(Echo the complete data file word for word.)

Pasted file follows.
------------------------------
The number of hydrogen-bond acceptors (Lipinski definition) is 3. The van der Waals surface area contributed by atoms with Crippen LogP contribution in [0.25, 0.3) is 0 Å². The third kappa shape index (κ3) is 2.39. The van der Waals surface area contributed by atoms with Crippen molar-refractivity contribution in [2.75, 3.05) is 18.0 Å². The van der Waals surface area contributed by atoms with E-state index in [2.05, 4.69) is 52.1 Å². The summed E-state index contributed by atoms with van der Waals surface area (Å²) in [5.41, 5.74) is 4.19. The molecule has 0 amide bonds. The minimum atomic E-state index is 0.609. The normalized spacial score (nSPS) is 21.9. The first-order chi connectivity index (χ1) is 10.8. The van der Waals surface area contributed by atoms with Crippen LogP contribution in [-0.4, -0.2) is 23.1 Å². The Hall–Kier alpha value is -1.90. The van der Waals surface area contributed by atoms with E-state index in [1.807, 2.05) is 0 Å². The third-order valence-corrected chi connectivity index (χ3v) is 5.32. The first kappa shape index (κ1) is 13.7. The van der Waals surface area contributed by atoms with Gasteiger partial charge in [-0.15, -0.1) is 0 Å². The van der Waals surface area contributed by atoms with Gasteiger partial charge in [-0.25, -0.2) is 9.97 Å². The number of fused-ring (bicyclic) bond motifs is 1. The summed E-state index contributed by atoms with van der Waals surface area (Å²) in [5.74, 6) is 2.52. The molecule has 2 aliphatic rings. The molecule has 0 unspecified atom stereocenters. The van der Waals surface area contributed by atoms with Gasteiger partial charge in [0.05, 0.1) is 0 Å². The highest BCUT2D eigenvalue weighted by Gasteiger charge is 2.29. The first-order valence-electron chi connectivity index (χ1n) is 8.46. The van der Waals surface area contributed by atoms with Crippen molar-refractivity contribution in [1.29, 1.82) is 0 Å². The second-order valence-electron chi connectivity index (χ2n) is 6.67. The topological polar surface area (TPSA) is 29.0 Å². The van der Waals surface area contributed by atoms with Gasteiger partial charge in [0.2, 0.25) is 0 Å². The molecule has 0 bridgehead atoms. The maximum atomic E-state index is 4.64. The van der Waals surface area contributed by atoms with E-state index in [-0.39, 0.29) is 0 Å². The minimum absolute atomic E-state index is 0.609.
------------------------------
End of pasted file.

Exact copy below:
The number of hydrogen-bond acceptors (Lipinski definition) is 3. The van der Waals surface area contributed by atoms with Crippen LogP contribution in [0.25, 0.3) is 0 Å². The third kappa shape index (κ3) is 2.39. The van der Waals surface area contributed by atoms with Crippen molar-refractivity contribution in [2.75, 3.05) is 18.0 Å². The van der Waals surface area contributed by atoms with E-state index in [2.05, 4.69) is 52.1 Å². The summed E-state index contributed by atoms with van der Waals surface area (Å²) in [5.41, 5.74) is 4.19. The molecule has 0 amide bonds. The minimum atomic E-state index is 0.609. The normalized spacial score (nSPS) is 21.9. The first-order chi connectivity index (χ1) is 10.8. The van der Waals surface area contributed by atoms with Crippen LogP contribution in [-0.4, -0.2) is 23.1 Å². The Hall–Kier alpha value is -1.90. The van der Waals surface area contributed by atoms with E-state index in [1.807, 2.05) is 0 Å². The third-order valence-corrected chi connectivity index (χ3v) is 5.32. The first kappa shape index (κ1) is 13.7. The van der Waals surface area contributed by atoms with Gasteiger partial charge in [-0.15, -0.1) is 0 Å². The van der Waals surface area contributed by atoms with Gasteiger partial charge in [-0.25, -0.2) is 9.97 Å². The number of fused-ring (bicyclic) bond motifs is 1. The summed E-state index contributed by atoms with van der Waals surface area (Å²) in [5.74, 6) is 2.52. The molecule has 2 aliphatic rings. The molecule has 0 unspecified atom stereocenters. The van der Waals surface area contributed by atoms with Gasteiger partial charge in [0.05, 0.1) is 0 Å². The highest BCUT2D eigenvalue weighted by Gasteiger charge is 2.29. The first-order valence-electron chi connectivity index (χ1n) is 8.46. The van der Waals surface area contributed by atoms with Crippen molar-refractivity contribution in [1.29, 1.82) is 0 Å². The second-order valence-electron chi connectivity index (χ2n) is 6.67. The topological polar surface area (TPSA) is 29.0 Å². The van der Waals surface area contributed by atoms with Gasteiger partial charge in [0.2, 0.25) is 0 Å². The molecule has 0 bridgehead atoms. The maximum atomic E-state index is 4.64. The van der Waals surface area contributed by atoms with E-state index in [-0.39, 0.29) is 0 Å². The minimum absolute atomic E-state index is 0.609.